Greenpeace will now keep concentrating on the canned tuna industry’s effects on fisheries. (Photo: Greenpeace)
Costco revises seafood sustainability policy
Friday, February 25, 2011, 23:10 (GMT + 9)
Greenpeace USA this week applauded retailer Costco Corporation’s newly revised policy on seafood sustainability. The policy spans most of Costco’s seafood inventory and involves halting the sales of 12 kinds of fish associated with severe environmental concerns, such as shark, orange roughy, Chilean sea bass and Atlantic halibut.
As well, Costco – a major seafood retailer in the Western Hemisphere -- vowed to seek aquaculture certification standards that support best practices and especially regarding farmed salmon and farmed shrimp, which are two of its biggest volume items.
“It is important that the items we offer our customers are those that we can continue to provide well into the future and to provide responsibly,” stated Jeff Lyons, Costco senior vice president. “Our policy will help us to continue to meet the demands of our customers, who look to us for high quality items at great value.”
In response to the chain’s move, the green organisation may move up the charts on the next approaching annual Carting Away the Oceans seafood sustainability ranking due out this April.
"This new policy is a sign of tremendous progress, and we are indebted to the thousands of Greenpeace supporters who told Costco they wanted to buy sustainable seafood," said Senior Markets Campaigner for Greenpeace Casson Trenor. "While there is still a long way to go, we are very pleased with the steps that Costco has taken and their ongoing commitments.”
In light of Costco’s size and market share, its new seafood sustainability policy will have sweeping implications for the industry and noteworthy benefits for marine ecosystems, Greenpeace asserted.
"Costco’s progress is further proof that sustainable business practices and the seafood industry not only can come together, but in fact must do so," said Executive Director of Greenpeace USA Phil Radford. "Unless we stop pretending that we can catch, farm, and sell as much fish as we like, we will find ourselves with empty nets and empty oceans.”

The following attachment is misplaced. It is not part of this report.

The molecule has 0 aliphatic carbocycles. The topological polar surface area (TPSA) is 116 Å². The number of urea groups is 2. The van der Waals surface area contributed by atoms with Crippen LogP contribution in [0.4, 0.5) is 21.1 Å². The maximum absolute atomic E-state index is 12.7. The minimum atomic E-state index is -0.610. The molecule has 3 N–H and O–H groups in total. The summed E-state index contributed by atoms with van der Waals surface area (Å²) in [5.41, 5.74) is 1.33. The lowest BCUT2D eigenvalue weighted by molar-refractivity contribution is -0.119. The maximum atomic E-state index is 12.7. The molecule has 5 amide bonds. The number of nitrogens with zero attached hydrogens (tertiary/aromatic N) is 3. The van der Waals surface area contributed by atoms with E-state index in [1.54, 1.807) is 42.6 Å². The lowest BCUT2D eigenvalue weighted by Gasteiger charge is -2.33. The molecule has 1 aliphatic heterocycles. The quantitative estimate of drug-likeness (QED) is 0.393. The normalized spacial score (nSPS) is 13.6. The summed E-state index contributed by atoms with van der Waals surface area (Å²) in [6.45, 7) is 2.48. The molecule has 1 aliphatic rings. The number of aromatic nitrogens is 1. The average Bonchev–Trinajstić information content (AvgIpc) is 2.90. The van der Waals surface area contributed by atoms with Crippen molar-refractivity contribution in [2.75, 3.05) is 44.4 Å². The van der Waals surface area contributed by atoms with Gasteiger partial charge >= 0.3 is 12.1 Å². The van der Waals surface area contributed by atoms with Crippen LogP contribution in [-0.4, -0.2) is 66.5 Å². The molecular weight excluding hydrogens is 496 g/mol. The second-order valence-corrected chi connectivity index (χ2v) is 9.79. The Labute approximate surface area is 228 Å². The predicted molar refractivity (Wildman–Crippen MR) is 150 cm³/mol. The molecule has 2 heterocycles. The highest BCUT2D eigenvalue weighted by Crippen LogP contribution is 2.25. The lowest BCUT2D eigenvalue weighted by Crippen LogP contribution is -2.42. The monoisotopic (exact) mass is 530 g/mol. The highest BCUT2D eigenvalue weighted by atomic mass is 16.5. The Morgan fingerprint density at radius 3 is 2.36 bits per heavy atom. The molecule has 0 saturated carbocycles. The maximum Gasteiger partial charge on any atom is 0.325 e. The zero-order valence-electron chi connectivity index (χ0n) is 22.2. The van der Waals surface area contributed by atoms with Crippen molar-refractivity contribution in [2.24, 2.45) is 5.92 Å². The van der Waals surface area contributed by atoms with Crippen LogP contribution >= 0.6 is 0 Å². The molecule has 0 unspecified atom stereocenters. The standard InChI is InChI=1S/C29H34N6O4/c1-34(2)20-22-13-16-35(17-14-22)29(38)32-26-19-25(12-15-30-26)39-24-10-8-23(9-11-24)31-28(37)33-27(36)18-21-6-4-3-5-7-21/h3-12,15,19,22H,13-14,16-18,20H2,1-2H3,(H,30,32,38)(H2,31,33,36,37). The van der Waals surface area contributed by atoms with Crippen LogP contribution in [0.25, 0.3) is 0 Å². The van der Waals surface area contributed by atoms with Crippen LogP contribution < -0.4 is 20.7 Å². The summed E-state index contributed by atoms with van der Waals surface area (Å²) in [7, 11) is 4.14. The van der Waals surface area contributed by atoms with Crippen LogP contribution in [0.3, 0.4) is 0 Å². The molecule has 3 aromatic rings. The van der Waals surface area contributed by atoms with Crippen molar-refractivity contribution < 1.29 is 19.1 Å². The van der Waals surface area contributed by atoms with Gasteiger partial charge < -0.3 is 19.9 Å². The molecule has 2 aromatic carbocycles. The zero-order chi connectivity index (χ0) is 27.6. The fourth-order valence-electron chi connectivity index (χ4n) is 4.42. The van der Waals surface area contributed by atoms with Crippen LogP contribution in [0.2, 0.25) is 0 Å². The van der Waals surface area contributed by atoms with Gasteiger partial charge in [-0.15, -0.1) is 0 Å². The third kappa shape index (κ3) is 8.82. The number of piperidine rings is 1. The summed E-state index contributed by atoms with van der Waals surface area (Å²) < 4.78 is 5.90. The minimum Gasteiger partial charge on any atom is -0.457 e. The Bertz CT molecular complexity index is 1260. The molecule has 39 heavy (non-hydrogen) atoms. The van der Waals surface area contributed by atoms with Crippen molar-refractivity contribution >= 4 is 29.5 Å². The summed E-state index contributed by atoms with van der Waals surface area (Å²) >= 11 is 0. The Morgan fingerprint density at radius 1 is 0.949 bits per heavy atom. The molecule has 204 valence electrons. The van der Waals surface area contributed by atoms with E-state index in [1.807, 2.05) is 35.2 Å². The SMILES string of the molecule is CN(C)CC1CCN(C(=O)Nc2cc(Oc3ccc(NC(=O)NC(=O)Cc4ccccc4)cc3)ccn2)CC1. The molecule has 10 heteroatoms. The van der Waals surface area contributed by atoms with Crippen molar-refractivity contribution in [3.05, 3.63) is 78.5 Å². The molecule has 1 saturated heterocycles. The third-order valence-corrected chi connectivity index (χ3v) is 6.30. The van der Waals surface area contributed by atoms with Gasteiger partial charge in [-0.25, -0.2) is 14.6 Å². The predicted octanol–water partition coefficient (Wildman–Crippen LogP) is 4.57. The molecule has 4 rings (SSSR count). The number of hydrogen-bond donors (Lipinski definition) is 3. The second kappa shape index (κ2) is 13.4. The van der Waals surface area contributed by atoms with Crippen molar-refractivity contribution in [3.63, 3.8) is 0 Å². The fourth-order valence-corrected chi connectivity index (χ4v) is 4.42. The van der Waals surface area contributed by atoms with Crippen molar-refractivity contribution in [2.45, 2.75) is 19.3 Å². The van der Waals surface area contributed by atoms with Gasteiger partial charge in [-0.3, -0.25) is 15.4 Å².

Costco’s policy says the company may still sell the discontinued species if they are certified by the Marine Stewardship Council (MSC) – whose standards have provoked concerns for Greenpeace as well as some scientists and other environmental groups.
“Hopefully a progressive company like Costco will use its significant purchasing power to push the MSC to continue to improve and become the gold standard that we all hope it will be,” Trenor added.
Greenpeace will now keep concentrating on the canned tuna industry’s effects on fisheries.
“The language in Costco’s revised policy indicates an awareness of tuna as a challenge that needs to be addressed,” said Radford. “We are hopeful that Costco will lead the charge on making this a more sustainable sector.”
In August, Costco ceased selling Atlantic cod, Atlantic halibut, Chilean sea bass, orange roughy, shark, swordfish and bluefin tuna - species currently facing depletion due to overfishing. Further, the retailer pledged to begin compliance with Aquaculture Dialogues for salmon and shrimp and partner with the World Wildlife Fund (WWF) to make sure countries such as Thailand abide by these Dialogues.
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By Natalia Real
Photo Courtesy of FIS Member Greenpeace International - The Netherlands | Headquarters